Summations begin in Rutgers webcam spying trial

NEW BRUNSWICK, N.J. — A former Rutgers University student accused of using a webcam to spy on his roommate’s intimate encounter with another man said Tuesday that his client is a kid, not a criminal, his lawyer said Tuesday in closing arguments.

Defense attorney Steven Altman said Dharun Ravi was surprised to turn on his webcam and see his roommate in an intimate situation with another man. He emphasized that there was no recording, no broadcast and no YouTube video of the encounter.

And he said that Ravi was not acting out of hatred of his roommate or gays in general.

“If there’s hate in Dharun’s heart, if there’s ugliness in Dharun’s heart,” Altman, fighting a cold and speaking with an uncharacteristically soft voice, asked jurors, “Where’s there some information and some evidence to support it?”

Ravi faces 15 criminal counts, including invasion of privacy and bias intimidation. His roommate, Tyler Clementi, committed suicide by jumping off the George Washington Bridge in September 2010, days after the alleged spying.

Prosecutors are expected to make their closing arguments later in the day. Jurors are expected to start deliberating by Wednesday.

They heard about 30 witnesses over 12 days of testimony in the trial. They did not hear testimony from Ravi himself, though they did see video of a statement he gave to police.

There’s no dispute that Ravi saw a brief snippet of video streamed live from his webcam to the laptop of a friend in her dorm room on Sept. 19, 2010.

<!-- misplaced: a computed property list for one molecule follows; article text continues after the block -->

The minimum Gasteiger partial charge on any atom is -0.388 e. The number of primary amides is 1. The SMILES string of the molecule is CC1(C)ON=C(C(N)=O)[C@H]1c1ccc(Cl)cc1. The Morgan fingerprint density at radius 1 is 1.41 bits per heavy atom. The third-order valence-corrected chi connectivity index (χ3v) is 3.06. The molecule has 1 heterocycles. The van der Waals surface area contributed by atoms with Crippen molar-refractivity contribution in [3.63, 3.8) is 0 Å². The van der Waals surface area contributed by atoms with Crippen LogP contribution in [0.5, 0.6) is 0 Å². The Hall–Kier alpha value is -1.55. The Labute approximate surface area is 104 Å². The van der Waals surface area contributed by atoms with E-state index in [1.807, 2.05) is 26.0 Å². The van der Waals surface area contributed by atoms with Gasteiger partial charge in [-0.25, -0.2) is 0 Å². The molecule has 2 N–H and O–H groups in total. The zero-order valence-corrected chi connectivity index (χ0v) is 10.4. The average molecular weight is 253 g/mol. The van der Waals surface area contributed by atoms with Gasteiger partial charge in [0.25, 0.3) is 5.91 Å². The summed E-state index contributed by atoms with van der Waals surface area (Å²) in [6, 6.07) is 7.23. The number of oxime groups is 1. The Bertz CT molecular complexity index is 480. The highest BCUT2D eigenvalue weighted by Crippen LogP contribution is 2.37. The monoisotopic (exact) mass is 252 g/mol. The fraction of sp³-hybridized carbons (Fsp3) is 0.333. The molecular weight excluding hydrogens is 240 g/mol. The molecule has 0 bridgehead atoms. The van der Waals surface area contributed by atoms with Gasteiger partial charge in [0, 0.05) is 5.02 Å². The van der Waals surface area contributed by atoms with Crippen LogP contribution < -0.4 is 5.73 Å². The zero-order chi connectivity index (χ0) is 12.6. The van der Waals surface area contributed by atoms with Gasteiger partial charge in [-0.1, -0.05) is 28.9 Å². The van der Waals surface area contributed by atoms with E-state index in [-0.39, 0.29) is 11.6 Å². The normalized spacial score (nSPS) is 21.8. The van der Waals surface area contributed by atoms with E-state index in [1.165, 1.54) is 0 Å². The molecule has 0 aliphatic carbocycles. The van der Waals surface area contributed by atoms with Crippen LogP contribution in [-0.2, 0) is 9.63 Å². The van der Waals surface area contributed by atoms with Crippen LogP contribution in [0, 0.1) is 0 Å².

The friend, Molly Wei, said Clementi and his guest — identified in the trial only by the initials M.B. — were fully clothed and kissing at the time.

Ravi posted a Twitter message that night that concluded: “I saw him making out with a dude. Yay.”

Later, Wei showed some other students. They said the men had removed their shirts, and that the webstream was turned off after mere seconds. Wei was initially charged, but later entered a pretrial intervention program that could allow her to avoid jail time and a criminal record if she complies with a list of conditions.

Two days after the first incident, Clementi asked for the room alone again.

This time, Ravi tweeted: “Yes, it’s happening again” and “dared” followers to connect with his computer to video chat. There was testimony that he told one friend that there was going to be a “viewing party” at Rutgers.

But there was no webcast. Ravi’s lawyers say it’s because he disabled his computer before Clementi had M.B. over. And witnesses placed Ravi at Ultimate Frisbee practice for most of the time he was asked to stay away from his room.

In his summation, Altman noted that none of Ravi’s roughly 150 Twitter followers seemed to take action after seeing his tweets. “Not one attempt to see anything, what does it tell you? Nobody cares and nobody’s taking it very seriously.”

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